Paul Butzi |||

Parks on the Air

I made a bunch of FT8 and FT4 QSOs recently, and they highlighted a problem I have with modes like FT8 - they’re utterly impersonal. A good example: cranking along on 20m, I was making QSO after QSO. Calling CQ, I got a very strong signal in response. The Maidenhead grid location was very close to me - it was over in Seattle, some 35 miles to my west. Without pause, the QSO went off like clockwork through the automatic exchange, and when it ended, I dutifully clicked the log’ button, and bingo! it was in my logbook.

Two days later I got a very nice QSL card from the ham at the other end of that QSO and realized I recognized the call sign from somewhere although I couldn’t quite place it. Driving home from the post office I finally made the connection - the call was K7RA, the same K7RA who does propagation forecasts that are sent to me inbox regularly by the ARRL!

If this had been a QSO in my favorite mode, PSK31, I’m confident that I would have recognized the callsign and perhaps had a brief but nice chat, rather than just an exchange of signal reports. And I didn’t much like that.

So although that burst of FT8 operating did a lot to get me back into the shack and on the radio making contacts, it felt fairly unsatisfying. So I’ve been looking for a ham radio on the air project to get me busy again as the weather turns. What I wanted was something to take me a bit out of my comfort zone and force me to learn and acquire new skills.

Not long after that in my random perusing of stuff on YouTube I blundered across Thomas Witherspoon’s wonderful more or less unedited videos of him doing Parks on the Air activations. And, to put it bluntly, I was hooked. The basic story is always the same: go to a park, set up a fairly basic radio station, make some contacts (in morse/cw). Discussions of radios. Discussions of antennas. Discussions of how wonderful parks are. As I said, hooked from the start.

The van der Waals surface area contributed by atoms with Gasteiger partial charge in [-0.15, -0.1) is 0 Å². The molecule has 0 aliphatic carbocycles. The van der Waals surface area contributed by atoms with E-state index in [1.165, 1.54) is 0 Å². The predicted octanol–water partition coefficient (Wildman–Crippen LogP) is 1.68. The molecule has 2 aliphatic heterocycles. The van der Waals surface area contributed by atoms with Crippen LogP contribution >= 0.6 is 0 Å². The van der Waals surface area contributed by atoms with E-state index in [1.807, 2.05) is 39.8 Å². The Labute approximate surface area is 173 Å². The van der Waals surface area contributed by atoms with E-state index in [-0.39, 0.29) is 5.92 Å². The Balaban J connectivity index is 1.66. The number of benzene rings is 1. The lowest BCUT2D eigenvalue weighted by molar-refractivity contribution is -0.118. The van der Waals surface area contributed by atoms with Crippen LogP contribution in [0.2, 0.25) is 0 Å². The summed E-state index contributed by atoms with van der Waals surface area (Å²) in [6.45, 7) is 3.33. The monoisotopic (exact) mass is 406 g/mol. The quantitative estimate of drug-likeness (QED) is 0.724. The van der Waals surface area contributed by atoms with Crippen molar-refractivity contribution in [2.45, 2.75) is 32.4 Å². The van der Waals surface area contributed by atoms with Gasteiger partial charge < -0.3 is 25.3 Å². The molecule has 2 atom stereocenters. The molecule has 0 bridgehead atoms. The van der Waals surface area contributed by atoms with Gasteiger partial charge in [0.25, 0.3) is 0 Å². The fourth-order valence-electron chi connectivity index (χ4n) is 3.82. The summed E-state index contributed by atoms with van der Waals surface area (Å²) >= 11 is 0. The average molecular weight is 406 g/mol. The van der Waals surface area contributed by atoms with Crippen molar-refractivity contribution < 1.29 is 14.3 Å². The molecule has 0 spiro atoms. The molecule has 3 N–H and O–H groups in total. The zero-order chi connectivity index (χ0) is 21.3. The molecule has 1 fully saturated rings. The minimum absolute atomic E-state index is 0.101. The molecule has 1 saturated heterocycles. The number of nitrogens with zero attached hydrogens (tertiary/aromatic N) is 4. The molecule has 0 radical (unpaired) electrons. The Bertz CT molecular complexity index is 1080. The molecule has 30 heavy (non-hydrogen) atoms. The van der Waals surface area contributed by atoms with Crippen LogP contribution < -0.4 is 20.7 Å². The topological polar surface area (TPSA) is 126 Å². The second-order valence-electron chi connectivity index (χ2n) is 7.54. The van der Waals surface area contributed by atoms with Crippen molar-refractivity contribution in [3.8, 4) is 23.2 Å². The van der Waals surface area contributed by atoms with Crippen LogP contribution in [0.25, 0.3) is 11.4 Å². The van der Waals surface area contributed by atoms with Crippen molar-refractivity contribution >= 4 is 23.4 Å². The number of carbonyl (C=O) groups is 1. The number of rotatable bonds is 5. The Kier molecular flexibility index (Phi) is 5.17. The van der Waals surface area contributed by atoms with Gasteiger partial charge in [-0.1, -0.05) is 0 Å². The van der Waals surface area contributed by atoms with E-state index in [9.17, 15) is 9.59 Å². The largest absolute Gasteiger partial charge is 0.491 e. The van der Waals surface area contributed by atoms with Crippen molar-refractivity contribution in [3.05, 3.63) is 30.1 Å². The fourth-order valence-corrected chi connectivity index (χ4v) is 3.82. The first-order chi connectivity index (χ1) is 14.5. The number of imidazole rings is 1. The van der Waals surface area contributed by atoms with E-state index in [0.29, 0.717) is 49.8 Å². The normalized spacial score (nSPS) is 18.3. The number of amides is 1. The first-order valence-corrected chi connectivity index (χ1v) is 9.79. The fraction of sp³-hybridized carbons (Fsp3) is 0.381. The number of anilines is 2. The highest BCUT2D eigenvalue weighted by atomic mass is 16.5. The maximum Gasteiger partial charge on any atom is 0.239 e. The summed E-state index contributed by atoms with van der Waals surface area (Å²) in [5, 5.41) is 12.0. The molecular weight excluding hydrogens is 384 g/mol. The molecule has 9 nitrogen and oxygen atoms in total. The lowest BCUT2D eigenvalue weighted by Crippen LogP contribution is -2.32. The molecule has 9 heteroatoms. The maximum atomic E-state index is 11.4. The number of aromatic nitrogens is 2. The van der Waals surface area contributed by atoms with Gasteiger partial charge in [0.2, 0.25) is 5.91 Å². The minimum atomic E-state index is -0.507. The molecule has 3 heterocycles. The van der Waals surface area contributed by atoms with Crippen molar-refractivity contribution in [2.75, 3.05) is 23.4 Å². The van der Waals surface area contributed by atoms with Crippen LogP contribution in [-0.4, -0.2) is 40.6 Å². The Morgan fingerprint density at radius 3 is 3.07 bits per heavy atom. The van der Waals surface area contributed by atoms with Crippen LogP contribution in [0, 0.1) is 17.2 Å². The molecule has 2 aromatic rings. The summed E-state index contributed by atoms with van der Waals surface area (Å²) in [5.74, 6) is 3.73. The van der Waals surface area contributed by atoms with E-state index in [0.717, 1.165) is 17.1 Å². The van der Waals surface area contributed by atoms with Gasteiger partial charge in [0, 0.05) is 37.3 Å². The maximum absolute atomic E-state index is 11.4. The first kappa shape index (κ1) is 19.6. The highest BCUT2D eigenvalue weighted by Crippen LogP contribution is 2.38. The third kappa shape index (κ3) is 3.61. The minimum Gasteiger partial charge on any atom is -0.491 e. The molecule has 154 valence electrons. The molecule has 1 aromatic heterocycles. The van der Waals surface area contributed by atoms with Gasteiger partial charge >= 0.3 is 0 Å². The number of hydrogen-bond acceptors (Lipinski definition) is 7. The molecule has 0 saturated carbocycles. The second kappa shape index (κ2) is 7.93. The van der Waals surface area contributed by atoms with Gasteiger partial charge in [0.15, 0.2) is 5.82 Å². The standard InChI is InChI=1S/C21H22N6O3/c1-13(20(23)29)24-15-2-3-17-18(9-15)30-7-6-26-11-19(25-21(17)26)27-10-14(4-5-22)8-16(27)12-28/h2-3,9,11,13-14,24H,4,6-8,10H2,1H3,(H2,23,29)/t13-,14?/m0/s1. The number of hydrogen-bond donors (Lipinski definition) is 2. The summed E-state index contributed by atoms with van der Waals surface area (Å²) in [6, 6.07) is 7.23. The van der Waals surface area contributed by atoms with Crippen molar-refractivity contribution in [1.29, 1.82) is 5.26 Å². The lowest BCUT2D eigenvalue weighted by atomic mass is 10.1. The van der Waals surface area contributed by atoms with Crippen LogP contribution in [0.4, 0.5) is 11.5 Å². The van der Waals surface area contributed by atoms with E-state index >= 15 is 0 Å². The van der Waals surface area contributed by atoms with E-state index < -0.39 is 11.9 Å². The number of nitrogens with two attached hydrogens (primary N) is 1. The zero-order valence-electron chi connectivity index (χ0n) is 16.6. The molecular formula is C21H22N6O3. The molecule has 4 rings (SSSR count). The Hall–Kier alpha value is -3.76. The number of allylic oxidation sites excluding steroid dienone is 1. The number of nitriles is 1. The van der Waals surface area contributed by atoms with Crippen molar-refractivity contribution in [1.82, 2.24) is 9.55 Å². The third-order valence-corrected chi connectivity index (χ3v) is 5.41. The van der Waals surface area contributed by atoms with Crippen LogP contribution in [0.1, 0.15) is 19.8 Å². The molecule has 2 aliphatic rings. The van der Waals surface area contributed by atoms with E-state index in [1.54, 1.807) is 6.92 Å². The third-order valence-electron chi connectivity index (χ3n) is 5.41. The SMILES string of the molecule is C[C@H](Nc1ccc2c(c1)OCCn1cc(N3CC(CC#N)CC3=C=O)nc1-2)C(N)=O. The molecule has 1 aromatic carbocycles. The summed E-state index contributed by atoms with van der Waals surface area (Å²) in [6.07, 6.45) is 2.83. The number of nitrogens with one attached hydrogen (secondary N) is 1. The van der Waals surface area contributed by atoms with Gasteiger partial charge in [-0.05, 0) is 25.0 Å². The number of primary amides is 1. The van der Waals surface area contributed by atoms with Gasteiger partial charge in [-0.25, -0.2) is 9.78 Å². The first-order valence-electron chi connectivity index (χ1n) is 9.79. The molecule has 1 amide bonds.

So I have resolved to:

  1. study hard to be able to do cw contacts, at least at the fairly formulaic level of a POTA QSO.
  2. dust off the Elecraft KX3, which it turns out I love and also turns out to be nearly ideal for POTA
  3. acquire the bits and bobs needed to set up shop in a park and make contacts
  4. actually go to a damn park, set it all up, and do it.

Step (d) is actually quite a fair distance outside my comfort zone. My cw skills are pretty inadequate. I could do SSB activations but SSB is actually outside my comfort zone as well.

Anyway pursuant to this goal I’ve started with the CW study, and also made a bunch of POTA contacts as the hunter rather than the activator, using both SSB and FT8/FT4. My dislike of FT8/FT4 continues unabated but hunting down POTA activators has added a freshness to that that I’ve been enjoying. And I’ve made more SSB contacts in the past few weeks than I’ve made between getting licensed and deciding on this POTA goal. I don’t know that I’ll ever love SSB but at least I’m building skills.

Updates as this project advances…

(side note: the Elecraft KX3 really is just a lovely radio. What a triumph of design and engineering!)

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